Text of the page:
For a long time, I tried to resist my inclination toward the strange and macabre because of this. Early on in my MFA, my mentors started pointing out these patterns in my work, and I resisted a bit then, too, because I was so afraid that I would get “stuck” in one genre, which would then in turn make me “stuck” as a writer in general.
I don’t feel this way at all anymore. For years now, I’ve totally embraced my love of the Gothic and horror and surreal, and I think that this has only benefited my writing. Or, at least, it has benefited the enjoyment that I get out of writing. I think the Gothic genre, in particular, lends itself to so many modes of exploration. The motifs within the genre as so malleable, and this leaves room for experimentation. I think that the surreal complements the Gothic pretty fluidly, but I also find myself in the surrealistic or uncanny realms because I’m always primarily interested in how I can play with and undo language."
What have your thoughts been on releasing work during a global pandemic? How would say this year has impacted your writing?
"Oof, it’s been wild, to say the least. Of course, there were delays and logistical considerations. FOREVERHAUS was initially supposed to be released much earlier in 2020, but the printers closed during the lockdown, and there were a bunch of other hiccups beyond anyone’s control.
In a way, this extra time with the manuscript became a positive thing because it allowed me a lot of time to reflect on the poems. But, to be totally transparent, there was a moment over the summer where my mental health plummeted and I was worried about several pretty major family issues, and so I started doubting myself and the book in a big way. Things got a little heavy, but my editor helped me through this so graciously. We ended up tabling the MS for about a month, and when I came back to it, I was given the opportunity to make some really meaningful edits. I don’t regret any of this experience, as rocky as it was at times, because I think it ultimately led to the exact book that I wanted to share with the world. I’m really thankful to both of my editors for their guidance and friendship during the whole process.
Now that the book is in the world, I’ve been taking things pretty slow when it comes to writing. I’ve done a lot of editing, but new material hasn’t been coming as easily as it used to. I’m making space for that stillness though. I spent the whole latter half of my twenties working on one project after another, so I’m thankful to take some time to reflect and take care of myself before diving into the next thing. I am excited to get started on that next thing eventually though, whatever it might be."
What works have inspired you this year?
"A few works that I really adored (off the top of my head) are Death Industrial Complex by Candice Wuehle, Witch Doctrine by Annah Browning, Sisters by Daisy Johnson, I, Tituba by Maryse Conde, The Case Against Satan by Ray Russell, Spectral Evidence by Trista Edwards, The Dollhouse Family by Mike Carey & Peter Gross, Death in her Hands by Otessa Moshfegh, and all of Julia Gfrorer’s graphic novels.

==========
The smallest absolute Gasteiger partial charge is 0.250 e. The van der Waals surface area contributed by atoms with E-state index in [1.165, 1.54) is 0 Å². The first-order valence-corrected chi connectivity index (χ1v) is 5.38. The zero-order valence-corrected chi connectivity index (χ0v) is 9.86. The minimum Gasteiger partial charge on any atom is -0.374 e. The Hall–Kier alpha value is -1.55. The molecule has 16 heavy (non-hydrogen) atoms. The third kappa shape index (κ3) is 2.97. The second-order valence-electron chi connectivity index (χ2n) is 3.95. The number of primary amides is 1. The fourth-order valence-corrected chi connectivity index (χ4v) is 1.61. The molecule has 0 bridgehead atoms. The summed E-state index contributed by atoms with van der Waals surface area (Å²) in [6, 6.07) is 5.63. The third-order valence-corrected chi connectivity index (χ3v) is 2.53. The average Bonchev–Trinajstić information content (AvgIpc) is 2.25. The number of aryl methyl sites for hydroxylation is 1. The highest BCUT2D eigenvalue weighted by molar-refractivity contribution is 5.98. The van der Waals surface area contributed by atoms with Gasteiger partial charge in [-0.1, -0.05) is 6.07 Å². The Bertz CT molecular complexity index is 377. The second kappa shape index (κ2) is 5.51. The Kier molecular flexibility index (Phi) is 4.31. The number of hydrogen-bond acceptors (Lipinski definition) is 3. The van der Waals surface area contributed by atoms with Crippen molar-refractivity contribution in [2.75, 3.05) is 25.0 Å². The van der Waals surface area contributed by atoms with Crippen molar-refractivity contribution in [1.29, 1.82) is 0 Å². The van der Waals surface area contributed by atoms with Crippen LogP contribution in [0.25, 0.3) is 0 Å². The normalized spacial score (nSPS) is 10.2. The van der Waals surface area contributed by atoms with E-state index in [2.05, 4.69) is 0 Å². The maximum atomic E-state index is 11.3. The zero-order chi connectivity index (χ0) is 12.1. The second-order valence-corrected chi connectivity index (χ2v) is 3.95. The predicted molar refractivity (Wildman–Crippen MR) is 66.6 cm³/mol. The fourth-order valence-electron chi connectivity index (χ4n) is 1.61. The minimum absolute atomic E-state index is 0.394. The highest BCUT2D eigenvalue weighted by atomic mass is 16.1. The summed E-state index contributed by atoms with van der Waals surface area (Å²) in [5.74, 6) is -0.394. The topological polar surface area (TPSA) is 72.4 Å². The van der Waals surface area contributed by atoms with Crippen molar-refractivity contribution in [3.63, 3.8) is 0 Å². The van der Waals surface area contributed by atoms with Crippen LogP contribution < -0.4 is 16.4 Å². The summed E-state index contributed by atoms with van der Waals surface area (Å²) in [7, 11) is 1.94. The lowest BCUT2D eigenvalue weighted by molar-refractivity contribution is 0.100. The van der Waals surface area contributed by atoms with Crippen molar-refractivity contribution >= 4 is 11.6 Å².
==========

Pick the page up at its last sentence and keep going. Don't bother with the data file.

I also got to design and teach a course on ghosts and Gothic fiction for the first time this year, and so I reread The Turn of the Screw, The Haunting of Hill House, and Beloved. Teaching a book usually feels like reading it for the first time again, so I really enjoyed witnessing my students’ reactions to these works that I already considered favorites. It was also super cool to get to work Flanagan’s Hill House and Bly Manor into these discussions as well."
What piece(s) from “FOREVERHAUS” is/are your favourite, and why? I invite you to brag on yourself for a moment!
"“legend” definitely holds a very special place in my heart! It was the first poem and also kind of the egg that hatched every other poem. I’m also partial to “antrum” (formerly “new jersey dirt”), “mother” and “spell break”. Each of these poems had an intentional purpose within the book. These are also the poems where I think I went the most wild with language, and I was really proud of and excited by the truthfulness of the images that this sparked. I often use trance and automatic writing exercises when generating new poems, and so ultimately, I think that these are the pieces that really surprised and struck me the most when I sat back and reread them."
Is there anything else you want the world to know about this release?
"I’m really beyond thankful to everyone who has chosen to take the time to read it! I know how precious time and resources are right now, perhaps more than ever, so if this collection makes it to your bookshelf, I am so grateful and honored.
I hope it brings some pleasurable strangeness into your life!"
FOREVERHAUS is available for purchase through White Stag Publishing here. It's worth mentioning that the packaging alone of the copy that I received was wonderful, and that White Stag is a dream press of mine. You can also learn more about Tedesco and her work here.